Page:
Forest plan is close to getting the green light

PLANS to create a forest covering 300 acres in the heart of the Vale of Evesham are weeks away from getting the go-ahead.

The new forest would be planted at Baylis Hill and Bushy Hill, between the Vale of Evesham villages of Honeybourne and Pebworth, through the charity, the Heart of England Forest Project.

But the plans, which are being assessed by the Forestry Commission, have not been met with open arms by local residents and two parish councils.

Margaret Oliver, of Baylis Hill, said although the forest would not impact on her property or the view from it she does not want to see the loss of so much farm land.

“It seems a profligate use of scarce agricultural land to render it useless to food production at this time of impending food insecurity,” said the retired soil scientist. “The proposed change in land use of such a large block of land will have a profound effect on the local environment of these two villages.”

The plans do not need planning permission and the charity was not required to formally consult with Wychavon District Council.

But Honeybourne Parish Council is against the plans, while Pebworth Parish Council said they had no objection to the plans in principle but raised a number of concerns including the loss of open countryside views.

In a letter to the Forestry Commission, Honeybourne Parish Council said: “The parish council have many concerns over the proposal which includes, the scale of change in the rural landscape between Honeybourne and Pebworth, the loss of countryside views, the changes in the local ecology and wildlife habitat and the loss of high grade farm land.”

A further presentation on the proposals has also been requested by Pebworth Parish Council after complaints from residents about the short notice given for the previous meeting.

If successful the semi natural woodland area would be planted with the primary species of tree being ash and oak. Throughout the forest there would be open ground consisting of a network of rides and paths for people to use on foot, bike or horseback.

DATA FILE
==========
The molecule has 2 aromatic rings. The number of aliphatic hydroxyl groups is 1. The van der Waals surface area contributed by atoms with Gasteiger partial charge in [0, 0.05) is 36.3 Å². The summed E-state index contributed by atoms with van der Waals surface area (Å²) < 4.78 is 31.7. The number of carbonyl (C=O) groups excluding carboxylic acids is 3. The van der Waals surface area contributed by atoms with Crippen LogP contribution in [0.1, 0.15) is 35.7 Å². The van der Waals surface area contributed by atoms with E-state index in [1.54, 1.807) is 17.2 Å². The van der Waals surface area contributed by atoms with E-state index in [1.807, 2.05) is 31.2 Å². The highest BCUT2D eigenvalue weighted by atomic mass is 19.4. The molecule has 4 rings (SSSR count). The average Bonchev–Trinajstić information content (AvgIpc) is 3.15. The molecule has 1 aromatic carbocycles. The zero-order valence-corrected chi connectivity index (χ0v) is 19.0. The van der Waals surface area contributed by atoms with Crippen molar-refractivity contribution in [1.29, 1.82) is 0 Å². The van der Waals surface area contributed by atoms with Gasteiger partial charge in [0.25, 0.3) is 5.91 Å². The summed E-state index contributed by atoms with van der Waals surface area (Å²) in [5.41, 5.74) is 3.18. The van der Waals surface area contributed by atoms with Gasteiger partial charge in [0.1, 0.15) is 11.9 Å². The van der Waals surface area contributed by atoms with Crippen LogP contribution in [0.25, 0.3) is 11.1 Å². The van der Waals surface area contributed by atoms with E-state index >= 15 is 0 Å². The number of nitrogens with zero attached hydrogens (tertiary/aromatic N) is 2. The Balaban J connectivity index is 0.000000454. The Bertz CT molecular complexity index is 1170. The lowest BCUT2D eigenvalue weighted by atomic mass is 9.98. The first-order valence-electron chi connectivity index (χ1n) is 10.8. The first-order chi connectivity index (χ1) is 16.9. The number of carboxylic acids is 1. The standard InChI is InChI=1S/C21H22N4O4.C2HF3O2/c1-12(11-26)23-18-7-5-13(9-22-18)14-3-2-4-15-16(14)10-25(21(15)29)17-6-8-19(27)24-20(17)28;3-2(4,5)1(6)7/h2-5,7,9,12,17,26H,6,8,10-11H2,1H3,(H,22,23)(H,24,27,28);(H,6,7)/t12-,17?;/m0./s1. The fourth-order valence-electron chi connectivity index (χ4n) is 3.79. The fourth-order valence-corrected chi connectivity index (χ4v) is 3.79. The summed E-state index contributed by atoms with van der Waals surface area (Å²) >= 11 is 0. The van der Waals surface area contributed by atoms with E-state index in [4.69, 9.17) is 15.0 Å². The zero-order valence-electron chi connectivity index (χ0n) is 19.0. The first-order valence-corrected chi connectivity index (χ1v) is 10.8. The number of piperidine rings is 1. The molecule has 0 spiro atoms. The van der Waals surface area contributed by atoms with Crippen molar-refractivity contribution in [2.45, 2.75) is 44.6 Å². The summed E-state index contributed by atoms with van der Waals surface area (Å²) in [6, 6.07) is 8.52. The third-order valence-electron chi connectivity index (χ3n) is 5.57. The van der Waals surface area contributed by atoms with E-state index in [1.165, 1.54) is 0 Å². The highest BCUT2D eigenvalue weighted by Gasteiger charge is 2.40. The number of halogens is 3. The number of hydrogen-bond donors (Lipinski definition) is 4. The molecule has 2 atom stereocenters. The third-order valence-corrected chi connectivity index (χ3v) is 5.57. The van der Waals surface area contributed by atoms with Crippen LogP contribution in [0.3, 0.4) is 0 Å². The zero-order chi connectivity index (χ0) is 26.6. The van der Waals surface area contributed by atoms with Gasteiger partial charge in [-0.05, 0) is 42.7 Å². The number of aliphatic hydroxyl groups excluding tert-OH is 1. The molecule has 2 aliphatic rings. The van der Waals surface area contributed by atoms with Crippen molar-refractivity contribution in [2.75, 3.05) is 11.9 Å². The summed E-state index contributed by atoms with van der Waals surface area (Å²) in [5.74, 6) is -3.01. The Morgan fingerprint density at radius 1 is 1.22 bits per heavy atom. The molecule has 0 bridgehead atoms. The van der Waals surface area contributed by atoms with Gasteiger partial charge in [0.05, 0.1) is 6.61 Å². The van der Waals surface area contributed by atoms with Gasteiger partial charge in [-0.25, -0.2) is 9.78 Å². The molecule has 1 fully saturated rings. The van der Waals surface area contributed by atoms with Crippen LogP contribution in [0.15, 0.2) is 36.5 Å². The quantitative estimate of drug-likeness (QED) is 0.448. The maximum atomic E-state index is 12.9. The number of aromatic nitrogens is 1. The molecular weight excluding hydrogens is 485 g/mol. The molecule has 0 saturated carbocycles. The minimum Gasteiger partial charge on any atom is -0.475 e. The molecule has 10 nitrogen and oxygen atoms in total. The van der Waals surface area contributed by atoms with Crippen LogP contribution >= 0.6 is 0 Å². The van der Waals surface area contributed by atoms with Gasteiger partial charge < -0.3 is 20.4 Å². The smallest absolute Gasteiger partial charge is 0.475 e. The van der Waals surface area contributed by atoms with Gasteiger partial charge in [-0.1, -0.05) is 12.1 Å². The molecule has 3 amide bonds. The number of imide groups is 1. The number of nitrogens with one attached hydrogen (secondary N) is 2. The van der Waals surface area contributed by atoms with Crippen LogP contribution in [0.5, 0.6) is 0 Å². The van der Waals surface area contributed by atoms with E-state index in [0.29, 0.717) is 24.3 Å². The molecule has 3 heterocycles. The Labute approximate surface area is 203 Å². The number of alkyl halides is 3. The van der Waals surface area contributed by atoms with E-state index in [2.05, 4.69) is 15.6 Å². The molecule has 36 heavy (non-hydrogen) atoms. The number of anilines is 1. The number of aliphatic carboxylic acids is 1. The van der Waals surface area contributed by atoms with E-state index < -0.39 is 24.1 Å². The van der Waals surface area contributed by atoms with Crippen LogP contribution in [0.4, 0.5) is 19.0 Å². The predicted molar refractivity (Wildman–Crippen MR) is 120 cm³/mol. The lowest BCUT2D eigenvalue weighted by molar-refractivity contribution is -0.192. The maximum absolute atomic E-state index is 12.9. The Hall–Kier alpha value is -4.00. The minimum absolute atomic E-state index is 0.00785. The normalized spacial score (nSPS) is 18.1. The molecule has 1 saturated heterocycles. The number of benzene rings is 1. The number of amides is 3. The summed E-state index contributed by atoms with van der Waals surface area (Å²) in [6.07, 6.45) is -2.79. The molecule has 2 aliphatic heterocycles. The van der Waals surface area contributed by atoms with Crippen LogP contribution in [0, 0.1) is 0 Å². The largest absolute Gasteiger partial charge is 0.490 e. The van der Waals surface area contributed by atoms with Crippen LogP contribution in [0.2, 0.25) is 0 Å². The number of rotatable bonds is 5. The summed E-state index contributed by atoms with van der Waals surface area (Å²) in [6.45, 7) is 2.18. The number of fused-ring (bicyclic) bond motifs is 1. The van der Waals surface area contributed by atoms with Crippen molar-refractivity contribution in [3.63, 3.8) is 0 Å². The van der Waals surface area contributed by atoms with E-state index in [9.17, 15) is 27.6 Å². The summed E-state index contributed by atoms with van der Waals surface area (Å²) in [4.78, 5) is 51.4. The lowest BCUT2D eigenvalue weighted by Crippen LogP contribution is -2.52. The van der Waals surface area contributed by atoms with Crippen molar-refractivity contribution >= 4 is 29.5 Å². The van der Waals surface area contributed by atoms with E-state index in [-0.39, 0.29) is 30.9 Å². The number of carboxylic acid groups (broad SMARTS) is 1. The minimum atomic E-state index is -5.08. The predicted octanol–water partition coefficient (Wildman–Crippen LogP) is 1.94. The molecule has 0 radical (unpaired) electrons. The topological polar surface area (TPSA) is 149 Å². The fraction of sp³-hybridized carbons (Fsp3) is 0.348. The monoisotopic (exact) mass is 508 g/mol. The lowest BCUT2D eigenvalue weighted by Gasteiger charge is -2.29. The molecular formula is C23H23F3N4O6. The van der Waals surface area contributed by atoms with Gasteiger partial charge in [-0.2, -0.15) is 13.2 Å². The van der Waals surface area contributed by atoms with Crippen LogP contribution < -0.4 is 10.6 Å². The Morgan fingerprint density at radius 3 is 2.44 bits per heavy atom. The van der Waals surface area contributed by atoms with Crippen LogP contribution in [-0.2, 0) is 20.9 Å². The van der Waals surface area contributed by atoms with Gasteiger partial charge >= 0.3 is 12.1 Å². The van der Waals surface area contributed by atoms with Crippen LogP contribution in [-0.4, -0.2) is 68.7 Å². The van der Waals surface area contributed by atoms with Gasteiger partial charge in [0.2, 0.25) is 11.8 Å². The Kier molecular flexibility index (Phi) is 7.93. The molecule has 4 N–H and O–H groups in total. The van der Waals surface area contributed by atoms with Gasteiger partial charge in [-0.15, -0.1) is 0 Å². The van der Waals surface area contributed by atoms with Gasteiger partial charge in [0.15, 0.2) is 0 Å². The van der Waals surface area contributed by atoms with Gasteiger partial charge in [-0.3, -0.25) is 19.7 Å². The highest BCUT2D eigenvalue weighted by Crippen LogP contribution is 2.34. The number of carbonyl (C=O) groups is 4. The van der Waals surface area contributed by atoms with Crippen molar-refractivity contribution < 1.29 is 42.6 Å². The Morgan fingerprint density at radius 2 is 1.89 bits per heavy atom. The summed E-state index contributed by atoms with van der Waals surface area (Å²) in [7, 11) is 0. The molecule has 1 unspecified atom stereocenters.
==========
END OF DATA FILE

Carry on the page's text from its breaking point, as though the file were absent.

The land is owned by British poet and entrepreneur Felix Dennis, who is also the founder and a trustee of the charity, which has so far planted about 1,900 acres of woodland.

David Bliss, a trustee of the charity, said: “We are looking to increase the amount of woodland for everybody. We know the benefit of trees and we are hoping we don’t offend people. We take people’s views on board and landscape views.

“The land is grade three arable land, which we are having a problem cropping. The charity is not for profit, we use grants to plant the woodland and they do not cover the cost.

“Hopefully we end up planting a wood that people love.”

The decision by the Forestry Commission on the future of the plans is expected within the next few weeks.

Comments (2)

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12:18pm Sun 20 Jan 13

Argh!! says...

With ash die-back spreading across the country is it wise to plant new ash as one of the primary species?
With ash die-back spreading across the country is it wise to plant new ash as one of the primary species? Argh!!

5:11pm Mon 21 Jan 13

More Tea Vicar says...

sounds like a good idea.

We need a diverse range of green space, where wildlife can thrive. Not all unbuilt land can be used for agriculture.

And I'd sooner see forests, farmland and allotments than tens of thousands of houses, imposed on the county to provide profits for builders, jobs for the boys at County Halls, and Lebensraum for immigrants and incomers, as envisaged by the SWDP.
sounds like a good idea. We need a diverse range of green space, where wildlife can thrive. Not all unbuilt land can be used for agriculture. And I'd sooner see forests, farmland and allotments than tens of thousands of houses, imposed on the county to provide profits for builders, jobs for the boys at County Halls, and Lebensraum for immigrants and incomers, as envisaged by the SWDP. More Tea Vicar

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